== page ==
URBANA, Ill. — Pork producers need accurate information on
the energy value of fat in feed ingredients to ensure that diets are formulated
economically and in a way that maximizes pork fat quality.
Researchers at the University of Illinois have determined
the true ileal and total tract digestibility of fat in four corn co-products, as
well as in full fat soybeans and corn oil.
Hans Stein, a professor of animal sciences at the U of I,
led the team of researchers in the study in which they looked at four corn
co-products — distillers dried grains with solubles, high-protein distillers
dried grains, corn germ and a high-oil corn that contained about 7 percent
lipids. They also tested full-fat soybeans and extracted corn oil.
Three diets were formulated containing each source of oil,
as well as a basal diet that contained no added fat. These diets were fed to
The apparent ileal and total tract digestibility of lipids
in each diet was calculated, and a regression procedure was used to estimate
endogenous losses and to calculate the true ileal digestibility and the true
total tract digestibility of lipids.
“We observed that the digestibility of oil in soybeans is
much greater than in the corn co-products. It appears that pigs can utilize that
oil much more easily,” Stein said.
He attributed this to differences in the way fat is stored
in the ingredients.
“In soybeans, you have almost 20 percent fat, and therefore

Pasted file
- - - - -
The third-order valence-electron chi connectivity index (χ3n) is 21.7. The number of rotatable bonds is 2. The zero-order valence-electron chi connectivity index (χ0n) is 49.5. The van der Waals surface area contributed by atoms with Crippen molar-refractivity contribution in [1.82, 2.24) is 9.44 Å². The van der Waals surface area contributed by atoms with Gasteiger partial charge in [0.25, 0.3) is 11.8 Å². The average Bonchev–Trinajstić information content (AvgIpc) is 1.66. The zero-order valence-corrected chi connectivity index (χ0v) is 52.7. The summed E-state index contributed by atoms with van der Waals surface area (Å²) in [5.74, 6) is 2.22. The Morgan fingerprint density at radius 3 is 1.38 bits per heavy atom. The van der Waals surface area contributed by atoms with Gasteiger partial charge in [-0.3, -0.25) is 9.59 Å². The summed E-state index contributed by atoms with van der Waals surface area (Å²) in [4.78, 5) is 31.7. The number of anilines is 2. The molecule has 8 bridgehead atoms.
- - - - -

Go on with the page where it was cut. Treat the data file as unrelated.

a lot of that fat is just stored as regular triglycerides and relatively easy to
get to,” he said. “In the other ingredients, in particular the corn germ and the
DDGS, some of the fat is encapsulated by fiber, which makes it more difficult
for the enzymes to digest.”
According to study results, the true ileal digestibility of
corn oil was greatest at 95.4 percent. Among intact sources of fat, the fat in
full-fat soybeans at 85.2 percent and HP DDG at 76.5 percent was the most
Digestibility of fat was lowest in DDGS at 62.1 percent,
high-oil corn at 53 percent and corn germ at 50.1 percent.
Corn oil also had the greatest true total tract
digestibility at 94.3 percent. Full-fat soybeans had the next greatest
digestibility at 79.7 percent.
HP DDG was next at 70.2 percent. Finally, DDGS at 51.9
percent, corn germ at 43.9 percent and high-oil corn at 41.4 percent had the
lowest true total tract digestibility.
Stein said the results of the research were in agreement
with several previous experiments indicating that the energy value of some
ingredients was less than would be expected based on their lipid content.
“But now we have an explanation because we realize that pigs
don’t digest those lipids very well, so it doesn’t necessarily help that these
products have higher concentrations of oil,” he said.
“From a nutritional point of view, there would be a clear
advantage if we could first extract the fat and then add it to the diet as corn
oil rather than leave it in the ingredients. Whether such an approach would be
economical would depend on the cost of extracting the oil from corn germ and
other ingredients,” he added.
The study, “In growing pigs, the true ileal and total tract
digestibility of acid hydrolyzed ether extract in extracted corn oil is greater
than in intact sources of corn oil or soybean oil,” was published in the
Journal of Animal Science and is available at www.journalofanimalscience.org/content/91/2/755.full.
Illinois graduates Beob Gyun Kim of Konkuk University and
Dong Yong Kil of Chung-Ang University in Korea were co-authors of the study.